The next big wave for the Singapore property market will come when the two integrated resorts are operating successfully. 'It will be a different Singapore altogether. Singapore is a hub. I've been harping on this. Nobody believed me until last year,' said Mr Kwek.

  5. #5
    Unregistered Guest

    Default Re: Luxury home prices to fall 32% by 2010: Nomura

    Quote Originally Posted by mr funny
    Published March 27, 2008

    Luxury home prices to fall 32% by 2010: Nomura

    It says sector has risen too fast relative to rental expectations

    By UMA SHANKARI


    TAKING a bearish stance on Singapore's residential sector, Nomura Research expects luxury home prices to slide a staggering 32.3 per cent from their 2007 peak between now and 2010.

    Average prices in the luxury segment will fall 16.9 per cent in 2008, 10.3 per cent in 2009 and 9.3 per cent in 2010 as rental growth slows and yields are reappraised, Nomura says in a report.

    Luxury residential prices have risen too fast relative to rental expectations, the report says.

    'Sentiment in the market has deteriorated rapidly - asset prices look to have fallen by about 5 per cent over the first two months of the year, with falls of up to 15 per cent in some non-prime locations,' Nomura analysts Tony Darwell and Daniel Raats say.

    'We see asset prices being driven lower by marginal speculative sellers amid low transaction volumes and higher unsold pre-sale inventories.'

    These factors will add up to a major correction - but not a crash - with a 2010 average price of $1,847 per square foot, marginally higher than $1,811 psf in the 1996 peak and 22.4 per cent above the 2001 peak of $1,508 psf. The mass market will not be immune from falling prices amid rising new supply, Nomura believes. 'Mass residential prices appear on a firmer footing, supported by rental growth and prevailing yields,' its analysts say.

    'However, the advent of new supply and the resultant increase in rental availability in prime locations is likely to see demand that was once displaced to 'non-core mass market' locations returning to prime districts, hurting non-core rents and ultimately mass market prices.'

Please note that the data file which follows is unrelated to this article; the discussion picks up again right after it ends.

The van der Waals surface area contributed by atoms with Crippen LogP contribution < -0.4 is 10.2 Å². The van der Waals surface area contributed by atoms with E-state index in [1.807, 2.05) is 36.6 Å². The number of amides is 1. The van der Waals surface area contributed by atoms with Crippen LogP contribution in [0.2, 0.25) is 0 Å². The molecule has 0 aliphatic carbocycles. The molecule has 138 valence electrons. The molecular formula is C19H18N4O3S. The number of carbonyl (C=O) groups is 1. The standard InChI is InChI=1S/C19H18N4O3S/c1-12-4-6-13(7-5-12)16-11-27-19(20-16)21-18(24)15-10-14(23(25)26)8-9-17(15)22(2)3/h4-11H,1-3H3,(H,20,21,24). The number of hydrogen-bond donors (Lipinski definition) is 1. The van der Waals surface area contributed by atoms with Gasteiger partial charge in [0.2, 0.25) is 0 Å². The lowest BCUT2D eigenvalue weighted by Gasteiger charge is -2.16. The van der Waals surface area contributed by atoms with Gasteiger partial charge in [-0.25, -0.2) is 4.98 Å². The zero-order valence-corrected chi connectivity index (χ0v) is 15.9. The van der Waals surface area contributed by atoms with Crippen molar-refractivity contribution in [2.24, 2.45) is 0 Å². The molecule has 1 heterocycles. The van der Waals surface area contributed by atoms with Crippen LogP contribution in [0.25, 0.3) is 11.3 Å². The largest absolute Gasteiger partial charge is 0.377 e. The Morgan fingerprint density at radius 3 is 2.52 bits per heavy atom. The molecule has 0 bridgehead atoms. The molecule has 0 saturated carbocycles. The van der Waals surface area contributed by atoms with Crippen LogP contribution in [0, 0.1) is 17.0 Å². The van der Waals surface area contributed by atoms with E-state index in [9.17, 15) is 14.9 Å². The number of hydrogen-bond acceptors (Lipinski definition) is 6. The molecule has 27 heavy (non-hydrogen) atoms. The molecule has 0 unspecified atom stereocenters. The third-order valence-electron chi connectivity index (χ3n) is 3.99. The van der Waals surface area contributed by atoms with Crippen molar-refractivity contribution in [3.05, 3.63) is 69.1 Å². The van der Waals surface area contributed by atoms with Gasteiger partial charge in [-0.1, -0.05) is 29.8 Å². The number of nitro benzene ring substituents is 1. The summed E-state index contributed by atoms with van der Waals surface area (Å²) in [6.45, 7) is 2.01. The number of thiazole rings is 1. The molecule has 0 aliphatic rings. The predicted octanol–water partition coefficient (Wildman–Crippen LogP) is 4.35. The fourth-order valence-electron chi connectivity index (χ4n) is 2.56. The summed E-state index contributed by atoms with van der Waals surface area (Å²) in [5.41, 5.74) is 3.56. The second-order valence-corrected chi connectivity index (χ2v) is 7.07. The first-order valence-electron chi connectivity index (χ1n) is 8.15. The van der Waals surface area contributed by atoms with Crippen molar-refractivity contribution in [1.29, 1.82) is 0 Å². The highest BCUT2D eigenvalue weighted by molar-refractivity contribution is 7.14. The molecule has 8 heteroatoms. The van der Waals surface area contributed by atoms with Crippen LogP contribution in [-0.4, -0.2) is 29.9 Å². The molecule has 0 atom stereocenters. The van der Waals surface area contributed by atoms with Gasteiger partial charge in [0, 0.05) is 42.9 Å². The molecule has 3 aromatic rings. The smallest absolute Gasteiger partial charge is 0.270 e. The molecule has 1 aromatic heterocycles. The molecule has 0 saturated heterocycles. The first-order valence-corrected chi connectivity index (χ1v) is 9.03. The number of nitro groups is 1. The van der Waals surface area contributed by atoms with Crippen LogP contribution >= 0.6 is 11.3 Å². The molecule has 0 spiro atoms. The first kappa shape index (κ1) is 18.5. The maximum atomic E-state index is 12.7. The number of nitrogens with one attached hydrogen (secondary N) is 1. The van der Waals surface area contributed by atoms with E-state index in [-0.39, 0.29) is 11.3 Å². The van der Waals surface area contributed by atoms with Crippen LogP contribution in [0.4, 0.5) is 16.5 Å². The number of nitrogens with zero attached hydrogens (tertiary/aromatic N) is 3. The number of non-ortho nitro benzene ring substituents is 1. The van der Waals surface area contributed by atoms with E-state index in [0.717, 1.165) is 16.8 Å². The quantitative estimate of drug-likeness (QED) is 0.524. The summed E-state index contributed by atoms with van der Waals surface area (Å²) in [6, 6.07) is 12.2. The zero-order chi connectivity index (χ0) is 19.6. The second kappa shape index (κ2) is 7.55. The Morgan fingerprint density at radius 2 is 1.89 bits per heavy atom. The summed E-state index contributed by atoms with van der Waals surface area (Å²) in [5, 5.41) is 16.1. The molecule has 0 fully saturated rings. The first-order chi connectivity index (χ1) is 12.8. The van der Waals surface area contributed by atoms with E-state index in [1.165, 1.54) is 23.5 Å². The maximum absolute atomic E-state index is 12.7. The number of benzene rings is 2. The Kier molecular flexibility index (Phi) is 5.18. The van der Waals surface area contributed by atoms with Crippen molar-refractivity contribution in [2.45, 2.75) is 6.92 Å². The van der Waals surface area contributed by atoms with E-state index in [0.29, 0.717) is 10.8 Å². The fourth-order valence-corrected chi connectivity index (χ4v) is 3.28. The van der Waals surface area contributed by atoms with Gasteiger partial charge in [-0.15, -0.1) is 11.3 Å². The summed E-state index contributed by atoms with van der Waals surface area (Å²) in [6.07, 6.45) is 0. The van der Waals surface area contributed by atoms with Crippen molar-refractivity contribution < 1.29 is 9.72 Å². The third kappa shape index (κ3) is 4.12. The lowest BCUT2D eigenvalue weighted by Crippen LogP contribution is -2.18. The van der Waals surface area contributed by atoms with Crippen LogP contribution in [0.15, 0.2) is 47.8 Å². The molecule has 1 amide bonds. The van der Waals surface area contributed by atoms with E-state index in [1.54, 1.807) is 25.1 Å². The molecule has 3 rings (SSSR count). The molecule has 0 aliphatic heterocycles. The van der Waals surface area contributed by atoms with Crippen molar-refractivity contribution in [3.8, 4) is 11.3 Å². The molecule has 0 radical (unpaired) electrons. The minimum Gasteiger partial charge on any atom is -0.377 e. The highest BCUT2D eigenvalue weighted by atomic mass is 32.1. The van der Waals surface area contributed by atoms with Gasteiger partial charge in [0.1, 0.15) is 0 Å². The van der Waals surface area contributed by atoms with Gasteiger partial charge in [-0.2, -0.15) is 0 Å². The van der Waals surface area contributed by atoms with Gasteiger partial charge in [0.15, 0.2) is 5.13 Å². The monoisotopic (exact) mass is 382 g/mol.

As a result, mass residential prices will remain flat in 2008, climbing just 0.5 per cent, Nomura believes. And as new supply is completed in the prime districts, it expects prices to fall 10.3 per cent in 2009 and 10.1 per cent in 2010 - a total fall of some 19.4 per cent from the 2008 peak.

    In view of this, the firm is maintaining its bearish stance on Singapore residential property and says the market will move swiftly from a 'state of denial' to the realities on the ground.

    Residential rents are likely to remain firm in the short term, given the low vacancy rate, Nomura reckons. But rising new supply is likely to cap rental gains from the second half of this year. Nomura forecasts that the vacancy rate will rise from 5.7 per cent at end-2007 to 8.2 per cent at end-2010.

    Average rents are expected to peak in 2008, rising five per cent year-on-year to $3.64 psf per month, after rises of 14.1 per cent year-on-year in 2006 and 41.2 per cent year-on-year in 2007, Nomura says. But with supply on the rise, rents will ease 10.3 per cent year-on-year in 2009 and 15.7 per cent year-on-year in 2010.

    Well well well....whats so surprising? Any primary school student would have told this 6 months ago.
    The rest of the market to follow....watch out for the official news in 6 months. Only then do speculators wake up.

  6. #6
    Unregistered Guest

    Default Re: Luxury home prices to fall 32% by 2010: Nomura

    Quote Originally Posted by Unregistered